Anyhow this flight was about 30kts slow on final approach.
Odd, I used to chastise my flight students when, on final approach during an instrument approach procedure, they were unable to keep their speed within + / - five knots of the briefed approach speed.
I would presume that professional pilots have slightly tighter standards, given how very important a stabilized approach is. Granted, on a gusty windy day, or with a lot of turb, you may get some variations that you don't normally get, but among professionals the pride of how darned well one flies the approach was once a given.
So the guy not flying in this case, on final, was doing the flying pilot what favors by not singing out "five knots slow" ... and upon not hearing "correcting" ... where then the standard follow up to the first alert that the plane is off of profile ... to make sure the man flying is in the game?
Automatics, all well and good, but if the aircraft is not flying the approach to spec, the pilot must. One needs to be mentally in the game. HAL may get a stray voltage, or a spurious input, or even a spurious human input, and then it's yours!
I don't think I've said anything new here, but I do worry that what I discuss above about pride in precision may no longer be a foundational assumption.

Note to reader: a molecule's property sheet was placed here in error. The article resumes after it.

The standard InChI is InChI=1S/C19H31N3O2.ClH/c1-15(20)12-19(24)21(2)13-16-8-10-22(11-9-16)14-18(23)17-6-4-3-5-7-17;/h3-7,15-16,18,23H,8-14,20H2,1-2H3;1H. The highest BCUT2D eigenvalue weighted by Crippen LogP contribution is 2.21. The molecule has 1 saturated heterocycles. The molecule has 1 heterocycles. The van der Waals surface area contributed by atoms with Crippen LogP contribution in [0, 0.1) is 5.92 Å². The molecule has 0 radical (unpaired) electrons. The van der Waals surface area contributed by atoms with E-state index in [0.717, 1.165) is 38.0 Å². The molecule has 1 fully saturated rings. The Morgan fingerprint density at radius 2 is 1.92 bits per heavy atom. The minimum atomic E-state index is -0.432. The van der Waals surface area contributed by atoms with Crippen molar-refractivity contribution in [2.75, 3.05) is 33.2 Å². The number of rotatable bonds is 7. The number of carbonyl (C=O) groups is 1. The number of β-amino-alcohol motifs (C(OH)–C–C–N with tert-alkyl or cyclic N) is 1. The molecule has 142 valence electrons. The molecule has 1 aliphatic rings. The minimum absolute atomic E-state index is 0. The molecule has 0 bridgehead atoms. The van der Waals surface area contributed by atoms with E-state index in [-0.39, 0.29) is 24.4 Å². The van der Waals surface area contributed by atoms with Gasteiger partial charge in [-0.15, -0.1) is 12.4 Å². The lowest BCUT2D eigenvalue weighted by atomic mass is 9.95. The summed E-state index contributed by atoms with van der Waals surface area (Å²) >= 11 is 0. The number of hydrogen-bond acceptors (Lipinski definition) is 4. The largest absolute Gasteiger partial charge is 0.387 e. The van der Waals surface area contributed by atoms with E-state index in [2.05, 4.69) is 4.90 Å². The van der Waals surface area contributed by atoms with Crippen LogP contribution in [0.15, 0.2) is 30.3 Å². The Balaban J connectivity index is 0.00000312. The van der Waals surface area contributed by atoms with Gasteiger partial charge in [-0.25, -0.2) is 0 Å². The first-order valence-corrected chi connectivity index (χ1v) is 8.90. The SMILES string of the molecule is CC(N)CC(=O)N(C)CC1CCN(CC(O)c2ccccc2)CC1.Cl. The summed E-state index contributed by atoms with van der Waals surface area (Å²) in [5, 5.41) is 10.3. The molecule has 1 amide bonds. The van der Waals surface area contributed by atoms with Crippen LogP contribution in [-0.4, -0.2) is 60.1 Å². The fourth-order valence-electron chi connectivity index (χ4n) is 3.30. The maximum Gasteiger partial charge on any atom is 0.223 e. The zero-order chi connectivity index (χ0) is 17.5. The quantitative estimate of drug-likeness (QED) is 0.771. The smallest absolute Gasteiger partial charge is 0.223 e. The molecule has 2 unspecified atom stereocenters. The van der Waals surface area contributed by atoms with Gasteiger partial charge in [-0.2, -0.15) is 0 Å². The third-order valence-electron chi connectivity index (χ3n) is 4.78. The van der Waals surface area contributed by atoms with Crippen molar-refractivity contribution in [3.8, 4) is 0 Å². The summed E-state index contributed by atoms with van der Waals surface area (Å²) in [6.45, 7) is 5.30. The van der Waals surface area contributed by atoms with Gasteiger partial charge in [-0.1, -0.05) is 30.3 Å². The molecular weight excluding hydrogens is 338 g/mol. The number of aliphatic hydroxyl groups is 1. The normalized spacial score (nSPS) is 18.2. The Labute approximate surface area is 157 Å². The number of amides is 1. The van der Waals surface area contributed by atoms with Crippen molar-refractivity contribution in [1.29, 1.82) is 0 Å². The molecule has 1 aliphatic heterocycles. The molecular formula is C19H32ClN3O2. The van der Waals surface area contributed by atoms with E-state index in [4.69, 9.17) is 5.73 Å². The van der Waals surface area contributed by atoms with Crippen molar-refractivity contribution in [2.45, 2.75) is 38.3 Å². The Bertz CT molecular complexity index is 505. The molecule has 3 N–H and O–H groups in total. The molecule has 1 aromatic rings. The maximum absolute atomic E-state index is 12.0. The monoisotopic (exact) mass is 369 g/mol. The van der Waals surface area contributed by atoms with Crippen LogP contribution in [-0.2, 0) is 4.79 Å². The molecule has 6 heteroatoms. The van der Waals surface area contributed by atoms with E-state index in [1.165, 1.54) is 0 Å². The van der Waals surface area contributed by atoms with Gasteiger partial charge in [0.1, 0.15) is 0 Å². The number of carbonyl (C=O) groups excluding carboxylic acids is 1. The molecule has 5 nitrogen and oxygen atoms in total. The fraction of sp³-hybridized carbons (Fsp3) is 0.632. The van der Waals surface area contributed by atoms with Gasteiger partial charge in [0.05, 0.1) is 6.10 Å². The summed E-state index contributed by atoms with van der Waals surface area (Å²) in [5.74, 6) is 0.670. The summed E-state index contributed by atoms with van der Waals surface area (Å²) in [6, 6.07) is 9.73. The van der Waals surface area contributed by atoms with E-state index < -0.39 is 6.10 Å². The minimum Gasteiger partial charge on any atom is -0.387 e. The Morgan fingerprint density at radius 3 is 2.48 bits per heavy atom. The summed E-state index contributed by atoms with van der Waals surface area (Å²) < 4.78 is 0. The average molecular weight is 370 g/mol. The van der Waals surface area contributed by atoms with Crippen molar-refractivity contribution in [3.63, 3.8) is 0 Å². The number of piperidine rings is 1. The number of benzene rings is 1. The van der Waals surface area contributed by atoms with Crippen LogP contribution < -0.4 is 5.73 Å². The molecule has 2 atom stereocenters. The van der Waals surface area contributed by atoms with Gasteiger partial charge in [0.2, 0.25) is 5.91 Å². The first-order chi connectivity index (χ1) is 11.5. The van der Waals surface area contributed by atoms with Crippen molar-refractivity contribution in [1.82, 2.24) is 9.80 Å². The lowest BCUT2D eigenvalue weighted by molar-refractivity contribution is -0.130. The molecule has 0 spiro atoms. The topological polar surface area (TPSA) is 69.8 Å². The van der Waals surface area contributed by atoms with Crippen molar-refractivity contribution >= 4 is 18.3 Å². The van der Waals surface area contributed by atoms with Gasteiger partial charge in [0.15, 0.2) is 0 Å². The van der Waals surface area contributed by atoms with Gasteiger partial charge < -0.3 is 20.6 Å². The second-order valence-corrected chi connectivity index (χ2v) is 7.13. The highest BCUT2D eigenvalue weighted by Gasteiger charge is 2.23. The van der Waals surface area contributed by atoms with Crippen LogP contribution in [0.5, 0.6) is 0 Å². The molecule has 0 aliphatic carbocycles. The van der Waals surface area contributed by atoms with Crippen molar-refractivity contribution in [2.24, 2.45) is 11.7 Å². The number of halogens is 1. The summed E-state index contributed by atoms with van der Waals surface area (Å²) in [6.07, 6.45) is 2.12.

Or maybe I am wrong.
On the bright side, the last few commercial flights I was on were pretty smoothely flown. This includes one where the flight deck crew initiated a go around because they were not happy with the aircraft on the ground encroaching to close to the runway.
Was that HAL, or were the pilots flying the aircraft?
It also includes a crew for American Eagle who were on final into DFW but waved off due to, as they explained over the PA system to us after they were established and getting sequenced in for our approach, that they had been put into an interval that was not sufficient. I got the impression that someone had cut in front of them, or was being sqeezed in, but as I wsan't in the cockpit, I am not quite sure what was the actual situation.
There are still good crews out there, and thanks for that.